Dean Calma / IAEA

One hundred and two people in Florida have been affected by the Zika virus since February, including seven pregnant women whose unborn children face the largest risk. Anti-Zika efforts are ramping up along the Gulf Coast, which 60 million people call home.

In the western Panhandle, only one case of the virus has been found, that was in Santa Rosa County, and the unidentified patient has since made a full recovery.

Action for Healthy Kids

The Florida Department of Health in Escambia County is putting the public health spotlight on children this week. “Every Kid Healthy Week” is part of their overall effort to fight childhood obesity and promote healthy behaviors for youth.

Beginning August 1, all tobacco and related products will be prohibited on the University of West Florida campus.

UWF will join about 1,100 campuses nationwide, including 26 across Florida,  in going tobacco and smoke-free. Patsy Barrington in the Exercise Science and Community Health Department says work on the policy began a couple of years ago.

“The reason it came about is because a campus-wide policy did not exist,” said Barrington. “There were policies in certain areas on campus. The Commons had a policy, but nothing that addressed campus-wide.”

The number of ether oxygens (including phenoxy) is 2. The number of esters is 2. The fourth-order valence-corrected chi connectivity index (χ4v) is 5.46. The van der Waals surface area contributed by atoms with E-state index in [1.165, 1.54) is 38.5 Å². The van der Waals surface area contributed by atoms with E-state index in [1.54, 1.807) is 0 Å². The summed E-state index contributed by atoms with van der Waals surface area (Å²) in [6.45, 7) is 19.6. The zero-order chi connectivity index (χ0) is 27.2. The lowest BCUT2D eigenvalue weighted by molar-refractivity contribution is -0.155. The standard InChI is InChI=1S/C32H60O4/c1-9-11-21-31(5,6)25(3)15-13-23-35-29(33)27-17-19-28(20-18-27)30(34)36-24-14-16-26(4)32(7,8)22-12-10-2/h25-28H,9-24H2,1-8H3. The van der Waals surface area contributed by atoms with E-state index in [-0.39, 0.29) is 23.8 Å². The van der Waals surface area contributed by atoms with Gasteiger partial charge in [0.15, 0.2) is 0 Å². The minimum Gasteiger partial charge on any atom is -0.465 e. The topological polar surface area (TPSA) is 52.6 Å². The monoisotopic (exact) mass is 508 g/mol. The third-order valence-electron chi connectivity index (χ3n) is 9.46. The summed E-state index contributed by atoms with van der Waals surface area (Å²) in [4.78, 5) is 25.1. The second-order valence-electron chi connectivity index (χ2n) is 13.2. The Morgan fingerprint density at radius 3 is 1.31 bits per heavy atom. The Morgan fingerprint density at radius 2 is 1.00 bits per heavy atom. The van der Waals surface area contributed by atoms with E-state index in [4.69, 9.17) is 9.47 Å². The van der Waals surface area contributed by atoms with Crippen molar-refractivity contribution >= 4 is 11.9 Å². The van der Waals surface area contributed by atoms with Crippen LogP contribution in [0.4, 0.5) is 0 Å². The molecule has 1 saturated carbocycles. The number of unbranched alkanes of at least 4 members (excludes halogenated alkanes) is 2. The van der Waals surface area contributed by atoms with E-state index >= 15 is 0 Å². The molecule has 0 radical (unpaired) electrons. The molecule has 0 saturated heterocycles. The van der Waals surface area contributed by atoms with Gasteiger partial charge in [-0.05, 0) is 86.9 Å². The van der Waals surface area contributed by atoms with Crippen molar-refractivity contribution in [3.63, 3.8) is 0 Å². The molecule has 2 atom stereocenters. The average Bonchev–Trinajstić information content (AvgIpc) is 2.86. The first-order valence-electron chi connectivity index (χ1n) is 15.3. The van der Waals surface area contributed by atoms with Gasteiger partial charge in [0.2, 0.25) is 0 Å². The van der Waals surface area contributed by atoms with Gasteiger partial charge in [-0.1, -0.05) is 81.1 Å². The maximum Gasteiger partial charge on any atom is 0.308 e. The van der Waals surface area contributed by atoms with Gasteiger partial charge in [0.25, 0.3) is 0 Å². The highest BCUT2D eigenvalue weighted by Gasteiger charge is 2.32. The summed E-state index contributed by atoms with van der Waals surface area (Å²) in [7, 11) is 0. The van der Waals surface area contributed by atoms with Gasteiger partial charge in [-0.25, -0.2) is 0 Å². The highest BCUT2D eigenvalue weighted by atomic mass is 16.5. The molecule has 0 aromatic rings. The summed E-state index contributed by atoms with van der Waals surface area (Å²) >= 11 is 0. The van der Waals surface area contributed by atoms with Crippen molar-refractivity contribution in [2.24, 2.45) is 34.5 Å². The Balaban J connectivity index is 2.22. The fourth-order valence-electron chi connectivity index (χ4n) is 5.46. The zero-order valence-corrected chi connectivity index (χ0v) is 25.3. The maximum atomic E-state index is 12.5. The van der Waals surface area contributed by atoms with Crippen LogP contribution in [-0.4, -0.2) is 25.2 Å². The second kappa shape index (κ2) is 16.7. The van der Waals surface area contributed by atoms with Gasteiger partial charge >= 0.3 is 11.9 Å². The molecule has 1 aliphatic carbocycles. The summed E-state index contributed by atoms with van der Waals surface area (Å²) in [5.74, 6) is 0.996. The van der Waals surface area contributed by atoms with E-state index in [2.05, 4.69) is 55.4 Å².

There’s a new potential for “red tide” off the western Panhandle, according to the Florida Department of Health, just over a month after the first such reports.

The National Oceanic and Atmospheric Administration is predicting red tide concentrations will increase the next few days along portions of northwest Florida. That leading to an elevated potential for respiratory irritation in Escambia, Okaloosa and Santa Rosa counties.

Photo via Flickr// Rhonda Callow / https://flic.kr/p/5cujsh

Escambia County residents and visitors are being advised to protect themselves from the risk of rabies exposure, after a recent attack on an Escambia County resident.

According to the Florida Department of Health-Escambia County, a resident of the Dog Track Road area was attacked by a fox last week. The animal was located, killed and its brain sent to the state lab.

“[It] was tested for rabies, and found to be positive. This is the second fox so far this calendar year; the first one was up in Century last July,” said Dr. John Lanza, Director of DOH-Escambia.